Author: Gabriela Moreno

Grade: 6-8th

Standard 1: Students demonstrate the motor skills and movement patterns needed to perform a variety of physical activities.

Sub standard 1.5: Dribble and pass a ball to a partner while being guarded.

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Dribbling a Soccer ball

Trouble dribbling a soccer ball? Watch the following tips to properly dribble a soccer ball.

VIDEO CLIP. How to properly dribble a soccer ball.

Dribbling is the ability to run with the ball at your feet, is one of the most important basic skills of football (soccer). Good footwork means better control of the football, and better control leads to more goals. This video outlines the steps you can take to improve your dribbling ability, from a simple walk to a flat-out sprint.

STEP ONE: Dribbling a Soccer ball

1. Use your arms

When you dribble with speed move your arms as you would when you sprint without the ball.

Keep your arms out at all times when dribbling around defenders. You can use them to brush past players, improve your balance, and keep players farther away from you.

Click here for more Dribbling Soccer definitions.

STEP TWO: Dribbling a Soccer ball

2. Stay in an athletic position

An athletic position will help you remain balanced. Good balance will help you cut quickly in any direction while retaining control of the ball.

When dribbling you should feel relaxed and comfortable. Center your position of gravity, bend your knees slightly, and keep your back straight (or lean forward slightly).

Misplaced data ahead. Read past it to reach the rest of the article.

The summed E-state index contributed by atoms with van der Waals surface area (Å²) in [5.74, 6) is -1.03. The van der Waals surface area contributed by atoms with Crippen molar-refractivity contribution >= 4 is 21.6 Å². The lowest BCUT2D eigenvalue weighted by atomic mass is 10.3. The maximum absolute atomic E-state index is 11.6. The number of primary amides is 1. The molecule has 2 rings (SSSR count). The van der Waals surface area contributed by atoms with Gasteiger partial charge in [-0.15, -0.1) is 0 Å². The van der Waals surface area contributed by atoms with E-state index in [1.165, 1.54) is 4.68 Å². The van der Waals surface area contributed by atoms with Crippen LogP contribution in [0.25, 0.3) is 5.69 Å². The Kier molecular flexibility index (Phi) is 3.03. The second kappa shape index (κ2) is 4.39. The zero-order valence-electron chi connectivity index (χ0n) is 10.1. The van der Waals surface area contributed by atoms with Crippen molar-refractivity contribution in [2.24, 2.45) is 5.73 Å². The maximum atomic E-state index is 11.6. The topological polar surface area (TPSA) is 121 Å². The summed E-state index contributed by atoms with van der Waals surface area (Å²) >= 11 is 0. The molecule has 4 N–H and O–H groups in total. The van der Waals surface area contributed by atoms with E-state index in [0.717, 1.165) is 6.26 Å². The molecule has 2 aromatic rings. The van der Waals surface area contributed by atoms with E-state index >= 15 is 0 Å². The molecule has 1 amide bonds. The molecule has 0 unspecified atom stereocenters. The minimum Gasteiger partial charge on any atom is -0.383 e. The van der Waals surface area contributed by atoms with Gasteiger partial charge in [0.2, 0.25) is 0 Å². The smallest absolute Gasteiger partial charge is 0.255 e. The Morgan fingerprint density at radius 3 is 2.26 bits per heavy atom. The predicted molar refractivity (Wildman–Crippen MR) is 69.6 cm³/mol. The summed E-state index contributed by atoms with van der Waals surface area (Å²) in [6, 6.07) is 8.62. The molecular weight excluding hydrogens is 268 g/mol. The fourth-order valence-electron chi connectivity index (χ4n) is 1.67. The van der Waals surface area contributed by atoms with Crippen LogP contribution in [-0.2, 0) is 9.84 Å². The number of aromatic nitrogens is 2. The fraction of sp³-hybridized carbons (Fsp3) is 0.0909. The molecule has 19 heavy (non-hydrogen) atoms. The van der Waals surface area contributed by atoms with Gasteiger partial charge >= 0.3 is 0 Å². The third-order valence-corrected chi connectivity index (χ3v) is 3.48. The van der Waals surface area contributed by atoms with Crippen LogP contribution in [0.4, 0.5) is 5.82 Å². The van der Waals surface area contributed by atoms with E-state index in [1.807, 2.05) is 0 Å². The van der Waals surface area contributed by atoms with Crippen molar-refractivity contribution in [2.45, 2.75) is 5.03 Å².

STEP THREE: Dribbling a Soccer ball

3. Use the front of your feet

Every good speed and agility trainer will tell you to land on the front of your feet. Landing on your heels will slow you down and reduce your balance.

Land on the front of your feet every step, whether you are dribbling forward with your laces or cutting across your body using an inside touch.

STEP FOUR: Dribbling a Soccer ball

4. Use your place foot correctly

When you dribble forward your place foot (foot not dribbling the ball) should push off the ground just like you are sprinting or jogging.

When you cut to change directions your place foot should hop slightly. This makes the movement quick and natural and helps you retain balance.

STEP FIVE: Dribbling a Soccer ball

5. Raise up your knee

Speed and agility coaches will tell you to raise your knees high to build momentum (thus increasing speed).

Most players have little or no knee movement, which reduces their speed when dribbling (and running in general).

Having said that, I don’t feel raising your knees super high is necessary. I improved my dribbling speed when I started lifting them high, but discovered lifting knees to a moderate height resulted in an ideal speed.

So I recommend raising your knees up to a moderate height to maximize your dribbling and sprinting speed.